Practical Prompt 11-19-14

WriteOwls

WriteOwls

You finally have a moment to write, but what to do with your limited time? Here’s a practical prompt to kickstart the story you’re working on right now. The clock is ticking, people. Start writing.

Is your dialogue an information dump? If you remove the dialogue from a scene, does that change the plot? If so, you might be giving too much information via dialogue. Try giving the same information through narrative.

When the scope is too broad . . .

Alicia Finney

Alicia Finney

I love food. And cooking. Let’s not forget cooking, and it’s in cooking that I found some inspiration recently. Or more accurately, I had some inspiration that was brought into focus.

By balsamic vinegar.

Wait. Bear with me. Continue reading

Insomniacs Anonymous 11-14-14

WriteOwls

WriteOwls

You’re awake. Instead of writing the Great American Novel—or even a mediocre one—you’re reading our blog. Okay, then. We offer a topic; you respond. Let your fellow writers inspire you, and return to that manuscript refreshed.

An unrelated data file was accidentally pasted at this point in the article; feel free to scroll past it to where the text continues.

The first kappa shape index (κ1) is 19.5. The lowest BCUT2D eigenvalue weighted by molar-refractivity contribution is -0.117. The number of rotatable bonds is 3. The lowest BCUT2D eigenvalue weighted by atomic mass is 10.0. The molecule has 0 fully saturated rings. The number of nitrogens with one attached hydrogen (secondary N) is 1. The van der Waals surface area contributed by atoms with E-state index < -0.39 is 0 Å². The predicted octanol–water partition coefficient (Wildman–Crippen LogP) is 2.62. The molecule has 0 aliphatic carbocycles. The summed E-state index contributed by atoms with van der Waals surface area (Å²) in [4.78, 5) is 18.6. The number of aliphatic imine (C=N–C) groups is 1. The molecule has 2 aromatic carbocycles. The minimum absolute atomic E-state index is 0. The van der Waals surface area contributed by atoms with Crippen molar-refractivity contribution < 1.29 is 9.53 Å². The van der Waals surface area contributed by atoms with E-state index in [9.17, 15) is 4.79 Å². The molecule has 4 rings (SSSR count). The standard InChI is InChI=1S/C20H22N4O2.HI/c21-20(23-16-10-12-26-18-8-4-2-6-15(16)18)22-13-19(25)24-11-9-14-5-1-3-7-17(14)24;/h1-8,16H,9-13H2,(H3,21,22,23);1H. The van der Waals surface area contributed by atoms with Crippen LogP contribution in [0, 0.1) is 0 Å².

When you read a book, do you read it to learn how to write better or just to enjoy the story?

Practical Prompt 11-12-14

WriteOwls

WriteOwls

You finally have a moment to write, but what to do with your limited time? Here’s a practical prompt to kickstart the story you’re working on right now. The clock is ticking, people. Start writing.

Take all the dialogue tags out of your story, and see if you can tell which character is talking by his or her voice.

Where Does The Time Go?

Stacey Kite

Stacey Kite

Since both my novel and my picture book dummy are progressing at the pace of geriatric snails, I came up with a systematic plan to become more efficient, which I outlined in my last post.

Step one was to log my time to find out where I really spent it, versus where I wanted to be spending it.

Step two, the object of this post, is to analyze the results from step one. Continue reading